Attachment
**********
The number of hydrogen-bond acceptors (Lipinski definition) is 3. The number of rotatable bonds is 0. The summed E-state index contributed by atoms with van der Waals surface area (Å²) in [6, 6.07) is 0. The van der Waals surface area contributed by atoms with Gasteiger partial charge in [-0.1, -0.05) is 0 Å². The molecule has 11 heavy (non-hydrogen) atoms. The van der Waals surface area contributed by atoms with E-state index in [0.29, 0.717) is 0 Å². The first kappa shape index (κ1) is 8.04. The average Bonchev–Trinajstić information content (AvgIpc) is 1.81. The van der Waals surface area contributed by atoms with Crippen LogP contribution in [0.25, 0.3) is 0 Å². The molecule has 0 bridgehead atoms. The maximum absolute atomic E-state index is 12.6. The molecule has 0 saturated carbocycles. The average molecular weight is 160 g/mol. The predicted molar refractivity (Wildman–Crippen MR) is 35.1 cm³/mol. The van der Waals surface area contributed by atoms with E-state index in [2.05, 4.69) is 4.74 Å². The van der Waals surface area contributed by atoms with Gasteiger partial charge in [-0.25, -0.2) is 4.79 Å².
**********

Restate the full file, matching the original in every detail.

The number of hydrogen-bond acceptors (Lipinski definition) is 3. The number of rotatable bonds is 0. The summed E-state index contributed by atoms with van der Waals surface area (Å²) in [6, 6.07) is 0. The van der Waals surface area contributed by atoms with Gasteiger partial charge in [-0.1, -0.05) is 0 Å². The molecule has 11 heavy (non-hydrogen) atoms. The van der Waals surface area contributed by atoms with E-state index in [0.29, 0.717) is 0 Å². The first kappa shape index (κ1) is 8.04. The average Bonchev–Trinajstić information content (AvgIpc) is 1.81. The van der Waals surface area contributed by atoms with Crippen LogP contribution in [0.25, 0.3) is 0 Å². The molecule has 0 bridgehead atoms. The maximum absolute atomic E-state index is 12.6. The molecule has 0 saturated carbocycles. The average molecular weight is 160 g/mol. The predicted molar refractivity (Wildman–Crippen MR) is 35.1 cm³/mol. The van der Waals surface area contributed by atoms with E-state index in [2.05, 4.69) is 4.74 Å². The van der Waals surface area contributed by atoms with Gasteiger partial charge in [-0.25, -0.2) is 4.79 Å².